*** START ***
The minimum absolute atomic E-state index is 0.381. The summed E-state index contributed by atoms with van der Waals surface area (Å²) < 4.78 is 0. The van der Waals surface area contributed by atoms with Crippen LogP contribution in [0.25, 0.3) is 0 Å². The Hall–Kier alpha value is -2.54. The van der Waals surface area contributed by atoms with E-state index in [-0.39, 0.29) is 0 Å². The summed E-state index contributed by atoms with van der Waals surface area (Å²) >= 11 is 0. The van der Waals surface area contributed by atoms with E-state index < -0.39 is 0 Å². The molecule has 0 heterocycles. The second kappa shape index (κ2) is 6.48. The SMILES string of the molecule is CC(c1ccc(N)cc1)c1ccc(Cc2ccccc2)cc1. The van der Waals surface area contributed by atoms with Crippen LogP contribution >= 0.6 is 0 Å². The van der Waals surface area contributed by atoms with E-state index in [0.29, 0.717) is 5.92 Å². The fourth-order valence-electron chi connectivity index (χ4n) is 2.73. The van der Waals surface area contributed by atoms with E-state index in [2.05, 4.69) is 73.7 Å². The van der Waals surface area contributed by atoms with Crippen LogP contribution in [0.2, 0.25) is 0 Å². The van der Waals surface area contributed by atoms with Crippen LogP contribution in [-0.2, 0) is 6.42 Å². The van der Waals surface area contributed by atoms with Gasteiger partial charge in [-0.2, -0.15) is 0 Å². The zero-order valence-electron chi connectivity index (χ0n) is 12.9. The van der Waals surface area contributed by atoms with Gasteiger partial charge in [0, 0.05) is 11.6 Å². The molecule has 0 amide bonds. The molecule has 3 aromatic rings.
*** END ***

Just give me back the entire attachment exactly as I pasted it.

The minimum absolute atomic E-state index is 0.381. The summed E-state index contributed by atoms with van der Waals surface area (Å²) < 4.78 is 0. The van der Waals surface area contributed by atoms with Crippen LogP contribution in [0.25, 0.3) is 0 Å². The Hall–Kier alpha value is -2.54. The van der Waals surface area contributed by atoms with E-state index in [-0.39, 0.29) is 0 Å². The summed E-state index contributed by atoms with van der Waals surface area (Å²) >= 11 is 0. The van der Waals surface area contributed by atoms with E-state index < -0.39 is 0 Å². The molecule has 0 heterocycles. The second kappa shape index (κ2) is 6.48. The SMILES string of the molecule is CC(c1ccc(N)cc1)c1ccc(Cc2ccccc2)cc1. The van der Waals surface area contributed by atoms with Crippen LogP contribution >= 0.6 is 0 Å². The van der Waals surface area contributed by atoms with E-state index in [0.29, 0.717) is 5.92 Å². The fourth-order valence-electron chi connectivity index (χ4n) is 2.73. The van der Waals surface area contributed by atoms with E-state index in [2.05, 4.69) is 73.7 Å². The van der Waals surface area contributed by atoms with Crippen LogP contribution in [0.2, 0.25) is 0 Å². The van der Waals surface area contributed by atoms with Crippen LogP contribution in [-0.2, 0) is 6.42 Å². The van der Waals surface area contributed by atoms with Gasteiger partial charge in [-0.2, -0.15) is 0 Å². The zero-order valence-electron chi connectivity index (χ0n) is 12.9. The van der Waals surface area contributed by atoms with Gasteiger partial charge in [0, 0.05) is 11.6 Å². The molecule has 0 amide bonds. The molecule has 3 aromatic rings.